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Composers Inside Electronics return to The Kitchen, March 29-31

March 13, 2018 | By Matt Gross
Publicist, Blake Zidell & Associates



The Kitchen’s Synth Nights series celebrates the 40th anniversary of Composers Inside Electronics’ first performances at the space with three evenings of concerts, featuring new works and selections of the original materials CIE played at The Kitchen in 1977 and 1978 (March 29-March 31). In its earlier years, CIE pioneered music that evolved from an ethos of home-built electronic circuitry, resonance, software and the discovery of the boundless musical potentials of technology’s inner-workings. Their early performances were supported by the DIY movement’s renewed interest in analog circuitry from a new generation of artists, and an ongoing engagement with the possibilities for shaping sound in space. Over the course of the three evenings at The Kitchen, a variety of compositions will represent the spellbinding breadth of works and instruments the collective has cultivated—from self-built analog instruments to the most recent digital technologies.

CIE started in 1973, when a group of 20-somethings (John Driscoll, Phil Edelstein, Linda Fisher, Ralph Jones, Martin Kalve, Bill Viola, and, shortly after Paul DeMarinis) began working with pianist/composer David Tudor. Their initial collaboration was a vehicle for the development of the electro-acoustical sound environment Rainforest IV, which stemmed from Tudor’s previous work with 9 Evenings: Theatre & Engineering and the Merce Cunningham Dance Company, and was first seen at New Music in New Hampshire. In 1976, under Tudor’s guidance, the group expanded to feature collaborative electronic performance works for the Festival d’Automne in Paris.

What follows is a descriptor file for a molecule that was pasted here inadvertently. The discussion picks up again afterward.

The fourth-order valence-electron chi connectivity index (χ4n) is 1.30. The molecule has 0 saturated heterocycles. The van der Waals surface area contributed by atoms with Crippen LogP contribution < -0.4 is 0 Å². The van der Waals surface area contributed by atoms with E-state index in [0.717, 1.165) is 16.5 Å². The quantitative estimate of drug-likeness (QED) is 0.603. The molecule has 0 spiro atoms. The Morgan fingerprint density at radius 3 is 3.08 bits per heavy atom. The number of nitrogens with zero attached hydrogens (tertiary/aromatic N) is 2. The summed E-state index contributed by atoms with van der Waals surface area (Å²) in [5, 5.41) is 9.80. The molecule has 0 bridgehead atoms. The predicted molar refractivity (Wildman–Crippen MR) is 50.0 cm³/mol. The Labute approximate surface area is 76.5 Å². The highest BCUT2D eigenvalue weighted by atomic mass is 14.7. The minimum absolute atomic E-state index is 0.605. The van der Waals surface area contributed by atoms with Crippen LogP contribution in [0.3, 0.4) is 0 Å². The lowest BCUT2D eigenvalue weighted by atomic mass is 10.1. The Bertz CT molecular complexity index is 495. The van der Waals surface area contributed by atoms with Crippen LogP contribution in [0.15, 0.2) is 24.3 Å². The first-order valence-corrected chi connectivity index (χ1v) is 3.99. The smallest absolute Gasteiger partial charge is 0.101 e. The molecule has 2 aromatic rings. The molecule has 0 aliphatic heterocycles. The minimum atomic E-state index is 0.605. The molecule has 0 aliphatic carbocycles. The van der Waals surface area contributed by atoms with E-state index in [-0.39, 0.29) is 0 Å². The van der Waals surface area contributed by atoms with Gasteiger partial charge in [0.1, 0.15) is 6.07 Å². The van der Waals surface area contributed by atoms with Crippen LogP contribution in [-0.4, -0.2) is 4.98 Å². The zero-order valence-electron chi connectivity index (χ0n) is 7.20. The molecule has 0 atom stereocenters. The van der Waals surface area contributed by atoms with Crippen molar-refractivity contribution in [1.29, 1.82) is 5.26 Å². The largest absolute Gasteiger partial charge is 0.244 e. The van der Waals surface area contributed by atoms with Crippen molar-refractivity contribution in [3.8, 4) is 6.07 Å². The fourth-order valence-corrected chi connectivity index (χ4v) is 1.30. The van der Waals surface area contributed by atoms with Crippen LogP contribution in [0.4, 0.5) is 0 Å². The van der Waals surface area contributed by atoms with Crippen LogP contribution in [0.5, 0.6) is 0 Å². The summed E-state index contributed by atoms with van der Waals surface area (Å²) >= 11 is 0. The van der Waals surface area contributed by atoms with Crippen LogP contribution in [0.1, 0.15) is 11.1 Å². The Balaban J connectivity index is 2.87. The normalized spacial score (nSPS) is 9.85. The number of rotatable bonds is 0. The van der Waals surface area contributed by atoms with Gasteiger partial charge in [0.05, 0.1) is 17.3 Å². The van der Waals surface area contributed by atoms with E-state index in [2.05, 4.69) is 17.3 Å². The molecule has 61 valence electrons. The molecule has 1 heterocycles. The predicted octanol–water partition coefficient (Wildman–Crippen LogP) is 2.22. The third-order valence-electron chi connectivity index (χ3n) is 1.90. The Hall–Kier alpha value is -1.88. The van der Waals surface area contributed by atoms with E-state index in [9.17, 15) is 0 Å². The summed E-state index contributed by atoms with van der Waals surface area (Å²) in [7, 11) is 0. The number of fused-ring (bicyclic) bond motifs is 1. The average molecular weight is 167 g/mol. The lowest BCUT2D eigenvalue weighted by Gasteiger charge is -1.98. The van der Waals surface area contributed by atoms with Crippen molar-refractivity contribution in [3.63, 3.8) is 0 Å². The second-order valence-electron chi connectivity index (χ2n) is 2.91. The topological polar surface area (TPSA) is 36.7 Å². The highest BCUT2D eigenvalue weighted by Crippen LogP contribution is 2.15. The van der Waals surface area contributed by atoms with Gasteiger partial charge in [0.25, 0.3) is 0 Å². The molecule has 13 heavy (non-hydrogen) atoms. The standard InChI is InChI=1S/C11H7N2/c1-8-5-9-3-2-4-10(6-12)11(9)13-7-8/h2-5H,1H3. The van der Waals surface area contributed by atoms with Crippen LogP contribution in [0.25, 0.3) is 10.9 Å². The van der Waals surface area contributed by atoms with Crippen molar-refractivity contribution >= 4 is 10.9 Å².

Tudor wrote, in a handwritten program note summing up the aims of the collective for the Festival D’Automne, “The realm of electronics, entered into in the spirit of discovery, can give the musician a new world. Electronic components and circuitry observed as individual and unique instruments, rather than as servo-mechanisms, will more and more reveal their personalities, directly related to the particular musician involved w/ them. The deeper this process of observation, the more the components seem to require and suggest their own musical ideas, arriving at that point of discovery, always incredible, where 'music' is revealed from 'inside,' rather than from 'outside.'”

Following the Paris performances, the group honed their collective vision in the performances at The Kitchen in both 1977 and 1978. “Those performances in ‘77 and ‘78 were pivotal to the group,” says John Driscoll. “That was when we really started to work in earnest on this collaborative model of performing, where one composer would have a concept for a work, but was realized by the group—and when people collaborated on the realization, it changed the conception of a lot of the works. This model has given us a very strong sense of community, and maturation, and evolution in how to transcend generations in what we do.”